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Slow motion is killing the movies. I enjoyed all three of Peter Jackson’s Lord of the Rings adaptations, but one of my pet peeves about his style is his over-reliance on slow motion. It was annoying here and there in Fellowship of the Ring, grating in the last hour of Two Towers, and had me ready to throw tomatoes at the screen by the climactic scene on Mount Doom in the last film.

Now, speaking as a professional video editor, I know there are places in a project or movie where a. you may have no choice but to slow down some footage (because there’s so little available) or b. the dramatic pace of the situation would benefit from it. But to my mind, changing the pace in the quicker direction is more effective than slowing it down (I always liked Laurence Olivier’s simple recommendation to one actor who was agonizing over a scene on stage: “Darling, try twice the pace.”).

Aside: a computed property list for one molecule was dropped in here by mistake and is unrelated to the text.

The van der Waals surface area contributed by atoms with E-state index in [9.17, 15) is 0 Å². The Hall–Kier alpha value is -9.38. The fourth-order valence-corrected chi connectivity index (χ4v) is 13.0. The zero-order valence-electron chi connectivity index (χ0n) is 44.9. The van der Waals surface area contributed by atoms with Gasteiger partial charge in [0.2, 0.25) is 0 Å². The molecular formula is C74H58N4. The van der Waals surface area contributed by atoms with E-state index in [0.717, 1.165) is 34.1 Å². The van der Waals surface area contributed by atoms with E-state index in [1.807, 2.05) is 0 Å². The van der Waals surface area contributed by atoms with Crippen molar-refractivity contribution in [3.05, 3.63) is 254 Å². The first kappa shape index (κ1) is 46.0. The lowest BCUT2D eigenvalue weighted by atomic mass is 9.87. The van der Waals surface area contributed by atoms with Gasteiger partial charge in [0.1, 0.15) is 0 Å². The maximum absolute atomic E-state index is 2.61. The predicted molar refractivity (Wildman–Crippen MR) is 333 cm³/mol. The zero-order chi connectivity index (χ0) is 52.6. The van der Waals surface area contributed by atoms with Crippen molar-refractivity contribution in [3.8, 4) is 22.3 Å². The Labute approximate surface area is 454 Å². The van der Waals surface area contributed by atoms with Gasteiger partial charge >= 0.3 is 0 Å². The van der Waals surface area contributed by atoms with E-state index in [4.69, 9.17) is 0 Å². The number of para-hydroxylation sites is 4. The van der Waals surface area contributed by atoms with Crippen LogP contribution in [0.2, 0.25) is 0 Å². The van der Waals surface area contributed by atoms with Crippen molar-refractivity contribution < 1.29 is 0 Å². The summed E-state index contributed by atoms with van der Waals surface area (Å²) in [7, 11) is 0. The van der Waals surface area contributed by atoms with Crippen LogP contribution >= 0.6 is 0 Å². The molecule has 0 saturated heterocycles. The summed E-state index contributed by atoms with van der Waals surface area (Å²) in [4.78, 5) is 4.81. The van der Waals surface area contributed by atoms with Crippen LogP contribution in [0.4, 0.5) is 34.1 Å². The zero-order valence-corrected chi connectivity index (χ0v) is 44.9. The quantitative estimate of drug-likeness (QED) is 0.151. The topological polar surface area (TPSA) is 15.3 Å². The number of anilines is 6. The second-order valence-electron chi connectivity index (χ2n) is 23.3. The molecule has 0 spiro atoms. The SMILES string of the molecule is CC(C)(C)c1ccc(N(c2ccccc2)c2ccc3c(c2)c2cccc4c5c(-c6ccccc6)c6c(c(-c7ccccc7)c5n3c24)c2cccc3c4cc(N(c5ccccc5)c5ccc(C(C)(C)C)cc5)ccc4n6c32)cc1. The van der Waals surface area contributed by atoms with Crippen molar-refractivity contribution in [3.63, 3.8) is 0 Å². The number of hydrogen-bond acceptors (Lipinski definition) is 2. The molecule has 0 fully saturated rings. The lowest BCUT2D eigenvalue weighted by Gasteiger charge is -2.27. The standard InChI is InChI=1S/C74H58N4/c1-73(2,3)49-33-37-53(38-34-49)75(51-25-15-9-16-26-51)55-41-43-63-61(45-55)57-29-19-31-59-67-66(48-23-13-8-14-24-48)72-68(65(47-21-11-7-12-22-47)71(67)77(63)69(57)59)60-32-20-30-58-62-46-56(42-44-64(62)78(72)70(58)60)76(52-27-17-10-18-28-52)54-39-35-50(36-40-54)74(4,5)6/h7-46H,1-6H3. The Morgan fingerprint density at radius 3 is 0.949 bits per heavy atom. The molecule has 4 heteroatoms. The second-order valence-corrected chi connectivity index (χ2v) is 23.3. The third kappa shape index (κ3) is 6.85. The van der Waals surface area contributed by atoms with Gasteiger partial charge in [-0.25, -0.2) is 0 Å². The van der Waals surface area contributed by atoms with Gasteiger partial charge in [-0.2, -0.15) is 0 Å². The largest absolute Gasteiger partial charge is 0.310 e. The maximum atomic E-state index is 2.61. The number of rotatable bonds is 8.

But to use it as consistently and thoughtlessly as so many directors do in today’s market —whether for TV or cinema—is to vitiate the energy of the story on screen.

Mel Gibson falls prey to the same tendency (although not as badly as Jackson) in The Passion of the Christ.

Some day, I think moviegoers are going to look back on this tedious fashion the way we currently do about the tendency of old Hollywood movies to rely on montages.

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